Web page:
Arterial occlusions are blockages that restrict blood flow through the peripheral arteries, those that are outside of the heart region. These are the vessels that carry oxygen-rich blood from the heart to your arms, legs, kidneys, brain, and other organs.
Most arterial occlusions are caused by plaque deposits related to atherosclerosis, which generally build up over time. This is the same condition that can clog your coronary (heart) arteries and result in a heart attack.
A blood clot, which may break away from a plaque formation or be related to another condition such as vasculitis (inflammation of blood vessels), can cause an acute or sudden arterial occlusion.
Atherosclerosis that affects the peripheral arteries is known as peripheral artery disease (PAD). PAD and subsequent arterial occlusion most commonly involve the arteries that supply blood to your legs.
When an artery narrows and blood supply is restricted, tissue in the affected region is starved of oxygen. This is called ischemia and can eventually lead to tissue death and subsequent limb amputation.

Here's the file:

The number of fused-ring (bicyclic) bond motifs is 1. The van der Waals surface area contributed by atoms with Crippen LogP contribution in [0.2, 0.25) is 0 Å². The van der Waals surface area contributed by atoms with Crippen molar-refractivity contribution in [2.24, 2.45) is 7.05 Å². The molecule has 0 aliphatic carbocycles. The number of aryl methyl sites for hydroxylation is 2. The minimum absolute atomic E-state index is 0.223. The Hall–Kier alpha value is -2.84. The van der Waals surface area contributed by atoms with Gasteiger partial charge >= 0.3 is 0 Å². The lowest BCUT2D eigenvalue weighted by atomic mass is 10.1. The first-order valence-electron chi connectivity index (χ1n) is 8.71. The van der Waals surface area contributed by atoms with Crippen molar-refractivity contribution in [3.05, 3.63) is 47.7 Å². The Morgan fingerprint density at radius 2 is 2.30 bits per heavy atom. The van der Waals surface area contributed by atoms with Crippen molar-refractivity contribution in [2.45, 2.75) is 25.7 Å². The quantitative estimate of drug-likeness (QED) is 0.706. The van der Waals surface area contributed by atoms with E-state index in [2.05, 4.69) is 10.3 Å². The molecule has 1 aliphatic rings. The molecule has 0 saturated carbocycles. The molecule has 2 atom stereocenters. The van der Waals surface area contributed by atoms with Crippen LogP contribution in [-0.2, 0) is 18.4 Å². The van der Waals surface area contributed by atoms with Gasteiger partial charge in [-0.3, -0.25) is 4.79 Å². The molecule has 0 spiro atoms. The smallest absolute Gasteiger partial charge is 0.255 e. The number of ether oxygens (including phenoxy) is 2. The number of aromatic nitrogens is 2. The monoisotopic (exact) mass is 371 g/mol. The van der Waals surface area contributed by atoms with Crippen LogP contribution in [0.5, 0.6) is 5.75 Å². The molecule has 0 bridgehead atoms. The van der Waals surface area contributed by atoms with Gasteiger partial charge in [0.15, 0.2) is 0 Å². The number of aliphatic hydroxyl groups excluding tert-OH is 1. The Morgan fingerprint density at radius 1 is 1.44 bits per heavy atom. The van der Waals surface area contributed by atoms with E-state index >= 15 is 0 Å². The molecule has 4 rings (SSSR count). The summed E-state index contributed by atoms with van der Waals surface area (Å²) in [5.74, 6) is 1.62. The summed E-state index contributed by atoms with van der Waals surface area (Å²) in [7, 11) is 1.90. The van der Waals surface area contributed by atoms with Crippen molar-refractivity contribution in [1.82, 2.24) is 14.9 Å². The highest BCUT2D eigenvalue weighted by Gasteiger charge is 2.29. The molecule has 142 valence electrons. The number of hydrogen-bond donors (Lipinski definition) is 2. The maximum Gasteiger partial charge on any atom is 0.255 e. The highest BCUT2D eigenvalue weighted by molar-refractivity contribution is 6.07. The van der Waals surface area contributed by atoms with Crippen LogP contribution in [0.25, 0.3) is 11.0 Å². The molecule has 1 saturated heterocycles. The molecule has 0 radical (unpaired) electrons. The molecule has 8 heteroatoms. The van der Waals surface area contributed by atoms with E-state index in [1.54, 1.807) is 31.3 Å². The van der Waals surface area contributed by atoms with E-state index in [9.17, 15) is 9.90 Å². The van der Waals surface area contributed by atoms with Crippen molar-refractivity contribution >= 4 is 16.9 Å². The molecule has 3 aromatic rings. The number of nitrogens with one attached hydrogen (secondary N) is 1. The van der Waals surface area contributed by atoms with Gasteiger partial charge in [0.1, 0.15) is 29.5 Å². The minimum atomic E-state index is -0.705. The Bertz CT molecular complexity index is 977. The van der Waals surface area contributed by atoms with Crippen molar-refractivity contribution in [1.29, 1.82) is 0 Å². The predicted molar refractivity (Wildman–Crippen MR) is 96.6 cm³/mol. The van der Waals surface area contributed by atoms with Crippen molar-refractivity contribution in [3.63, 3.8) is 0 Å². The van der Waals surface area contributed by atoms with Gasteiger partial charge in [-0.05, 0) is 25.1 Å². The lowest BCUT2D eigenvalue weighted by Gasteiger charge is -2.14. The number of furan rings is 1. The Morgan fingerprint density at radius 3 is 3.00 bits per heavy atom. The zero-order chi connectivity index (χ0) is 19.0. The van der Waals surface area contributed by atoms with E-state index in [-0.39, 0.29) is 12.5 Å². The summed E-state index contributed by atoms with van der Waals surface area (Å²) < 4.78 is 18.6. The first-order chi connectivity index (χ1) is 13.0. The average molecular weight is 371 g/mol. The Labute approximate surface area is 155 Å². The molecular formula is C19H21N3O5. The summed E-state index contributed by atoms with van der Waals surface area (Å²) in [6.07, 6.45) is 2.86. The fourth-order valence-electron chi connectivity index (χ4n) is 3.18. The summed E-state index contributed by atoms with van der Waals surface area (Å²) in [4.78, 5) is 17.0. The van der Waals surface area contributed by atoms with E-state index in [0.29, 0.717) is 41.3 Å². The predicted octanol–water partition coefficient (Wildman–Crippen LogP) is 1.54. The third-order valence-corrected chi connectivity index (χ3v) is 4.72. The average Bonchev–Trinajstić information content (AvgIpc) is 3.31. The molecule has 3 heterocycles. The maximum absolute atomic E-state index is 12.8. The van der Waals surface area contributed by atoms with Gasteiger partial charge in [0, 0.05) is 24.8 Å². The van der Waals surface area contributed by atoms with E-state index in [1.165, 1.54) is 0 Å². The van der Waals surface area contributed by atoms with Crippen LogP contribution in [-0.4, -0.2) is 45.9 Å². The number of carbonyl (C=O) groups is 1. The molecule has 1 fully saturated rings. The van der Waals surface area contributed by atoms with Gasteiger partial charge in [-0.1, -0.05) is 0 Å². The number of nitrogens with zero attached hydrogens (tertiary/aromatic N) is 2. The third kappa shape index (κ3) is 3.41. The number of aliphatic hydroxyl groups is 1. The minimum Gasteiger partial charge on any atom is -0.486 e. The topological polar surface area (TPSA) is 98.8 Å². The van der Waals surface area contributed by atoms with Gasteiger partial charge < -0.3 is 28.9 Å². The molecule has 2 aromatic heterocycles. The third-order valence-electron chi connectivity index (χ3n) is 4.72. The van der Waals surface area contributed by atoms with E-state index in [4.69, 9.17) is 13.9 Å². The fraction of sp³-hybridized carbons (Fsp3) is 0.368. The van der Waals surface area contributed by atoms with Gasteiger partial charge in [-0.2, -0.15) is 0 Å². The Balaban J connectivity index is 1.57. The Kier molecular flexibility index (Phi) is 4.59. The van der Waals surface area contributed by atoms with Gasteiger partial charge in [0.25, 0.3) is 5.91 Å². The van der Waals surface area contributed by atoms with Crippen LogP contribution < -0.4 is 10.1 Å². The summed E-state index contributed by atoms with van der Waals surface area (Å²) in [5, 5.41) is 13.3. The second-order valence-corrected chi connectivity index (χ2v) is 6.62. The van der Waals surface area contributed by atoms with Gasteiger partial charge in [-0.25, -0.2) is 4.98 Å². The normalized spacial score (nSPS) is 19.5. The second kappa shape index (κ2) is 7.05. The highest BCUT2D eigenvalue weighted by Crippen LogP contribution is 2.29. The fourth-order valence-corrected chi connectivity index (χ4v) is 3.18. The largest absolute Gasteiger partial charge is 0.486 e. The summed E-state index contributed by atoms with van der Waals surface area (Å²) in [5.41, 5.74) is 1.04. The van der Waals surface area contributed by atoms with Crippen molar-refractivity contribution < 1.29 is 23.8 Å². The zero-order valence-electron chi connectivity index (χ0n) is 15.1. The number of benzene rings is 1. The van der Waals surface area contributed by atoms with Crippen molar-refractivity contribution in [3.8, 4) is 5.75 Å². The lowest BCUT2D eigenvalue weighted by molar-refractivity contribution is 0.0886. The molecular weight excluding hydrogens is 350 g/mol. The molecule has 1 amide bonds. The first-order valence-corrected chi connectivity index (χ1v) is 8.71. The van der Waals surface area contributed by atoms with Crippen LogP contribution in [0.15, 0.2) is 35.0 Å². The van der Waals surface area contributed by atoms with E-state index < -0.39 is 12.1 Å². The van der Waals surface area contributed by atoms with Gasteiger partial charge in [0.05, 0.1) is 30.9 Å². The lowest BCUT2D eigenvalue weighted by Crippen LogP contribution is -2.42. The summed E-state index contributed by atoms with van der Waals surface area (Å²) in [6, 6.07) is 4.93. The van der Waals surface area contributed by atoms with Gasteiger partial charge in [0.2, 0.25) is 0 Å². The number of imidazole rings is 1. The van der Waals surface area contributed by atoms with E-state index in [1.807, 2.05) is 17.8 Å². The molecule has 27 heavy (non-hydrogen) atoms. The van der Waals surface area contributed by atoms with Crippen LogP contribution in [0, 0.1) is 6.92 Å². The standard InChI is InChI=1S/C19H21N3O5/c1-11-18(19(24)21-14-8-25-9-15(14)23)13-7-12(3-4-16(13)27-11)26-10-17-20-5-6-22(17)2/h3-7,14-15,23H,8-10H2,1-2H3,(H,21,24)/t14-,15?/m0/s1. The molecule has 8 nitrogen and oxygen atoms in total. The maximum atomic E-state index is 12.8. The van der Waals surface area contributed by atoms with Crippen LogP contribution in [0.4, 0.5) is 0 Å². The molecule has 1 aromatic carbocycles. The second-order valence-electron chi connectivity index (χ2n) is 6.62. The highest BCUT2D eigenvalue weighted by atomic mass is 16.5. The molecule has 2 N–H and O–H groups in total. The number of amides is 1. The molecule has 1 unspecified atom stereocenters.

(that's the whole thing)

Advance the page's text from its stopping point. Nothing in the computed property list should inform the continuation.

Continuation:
Symptoms of arterial occlusion depend on which artery is affected and the severity of the blockage.
Because plaque tends to build up over time, symptoms are usually quite subtle initially but worsen as the disease progresses and the artery narrows further.
In your legs, you may notice:
A complete arterial occlusion related to a blood clot or full blockage of an artery causes very severe pain in the affected body part. Skin may become quite cold and bluish to extremely pale. The occlusion may result in tissue death if not cleared immediately.
Treatment for arterial occlusion typically includes management of atherosclerosis with medications and lifestyle changes such as improved diet and increased exercise.
Minimally invasive endovascular procedures such as angioplasty are often necessary to open the narrowed artery. Medication to dissolve the clot or surgical bypass grafting may be required for severely blocked or weakened arteries.
During angioplasty, your provider inserts a small tube (catheter) into the targeted artery via a puncture type incision and uses a medical balloon carried through the catheter to open the blockage. A stent may be placed to help strengthen the artery walls.
For an accurate diagnosis and treatment for arterial occlusion, call Advanced Vascular & Vein Associates to schedule an evaluation, or request an appointment online today.